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davidals

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Everything posted by davidals

  1. ^ Probably not at the present, so your points are well taken. I would just argue that - though that's the way it is now, it's not necessarily the way it has to be in the future. To pull off such a thing - have a city that is small-to-medium in size become nationally (or internationally even) significant in spite of the lack of certain more obvious things (skylines, freeways, huge city or metro populations) - does demand multiple generations of fairly visionary leadership, which would also engage the population already in place and have an ability to trumpet those accomplishments nationally or beyond. This is why I keep zeroing in on little regional cities that have plenty of issues and things stacked against them, but also some big and obvious virtues that no one else has and can be built upon. All around, what I'm talking about is extremely difficult, and there's no real road map to it, but - over a long stretch of time - I don't think it's an impossible thing to contemplate either. Looking at the debate over the Southern city of primary importance, I'd comment on a few: Miami, Nashville, New Orleans, Memphis. Those cities may not be the largest, and may not have the F500 clout of some others, but their significance at other levels is pretty unparallelled: they occupy one-of-a-kind, visible, public historic and cultural significance, and there are things coming from those places that you find nowhere else, and this is even true to an extent at least in places like especially NoLa which have been through a lot recently. So I'd just emphasize that along with the other, obvious factors - (skylines, freeways, research parks) - that the harder to measure things like jazz, civil rights, soul or country music, arts, writers, scenery, rivers, mountains, hippies, beach music, whatever are just as essential as a measure of importance or success: if you have it, and someone else doesn't, but wishes they did, then that's where a big piece of your future success lies. And by that token, Miami, Nashville, New Orleans, and Memphis' siblings, and perhaps equals, would be the smaller but no less unique Charleston SC or Asheville or Savannah.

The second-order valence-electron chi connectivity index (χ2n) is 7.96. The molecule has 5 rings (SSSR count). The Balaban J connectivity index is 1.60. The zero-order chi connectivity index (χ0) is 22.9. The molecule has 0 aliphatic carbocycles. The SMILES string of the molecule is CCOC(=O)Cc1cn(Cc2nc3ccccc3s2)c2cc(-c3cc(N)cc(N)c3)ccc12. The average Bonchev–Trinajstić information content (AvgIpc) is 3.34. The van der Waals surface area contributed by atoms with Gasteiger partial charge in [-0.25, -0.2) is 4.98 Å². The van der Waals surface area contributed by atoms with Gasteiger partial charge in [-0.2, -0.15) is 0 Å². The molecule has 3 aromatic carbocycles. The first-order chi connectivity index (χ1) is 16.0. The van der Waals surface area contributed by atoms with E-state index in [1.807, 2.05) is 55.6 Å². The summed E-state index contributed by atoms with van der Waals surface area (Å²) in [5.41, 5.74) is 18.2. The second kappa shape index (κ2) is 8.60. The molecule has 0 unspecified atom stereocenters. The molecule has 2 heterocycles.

2. great great album...Eno is one of my biggest favorites; even some of the ambient ones
  3. I agree with a few of the previous posts - and I'd go along with them in emphasizing that it isn't JUST about population #s, skylines, interstates, etc. The extreme example would be Geneva - a global city with a city population of about 180,000-190,000, in a metro of about 800,000. A very critical part of becoming a 1st tier city - nationally or internationally prominent - is recognized uniqueness and recognized indepensability. So just because a metro has 1,000,000 people, that automatically doesn't make it anything special, and just because a city is small-ish it isn't automatically out of the running. And cultural importance and achievements and atmosphere are all very important pieces of the puzzle - being large but generic isn't worth all that much in the long run.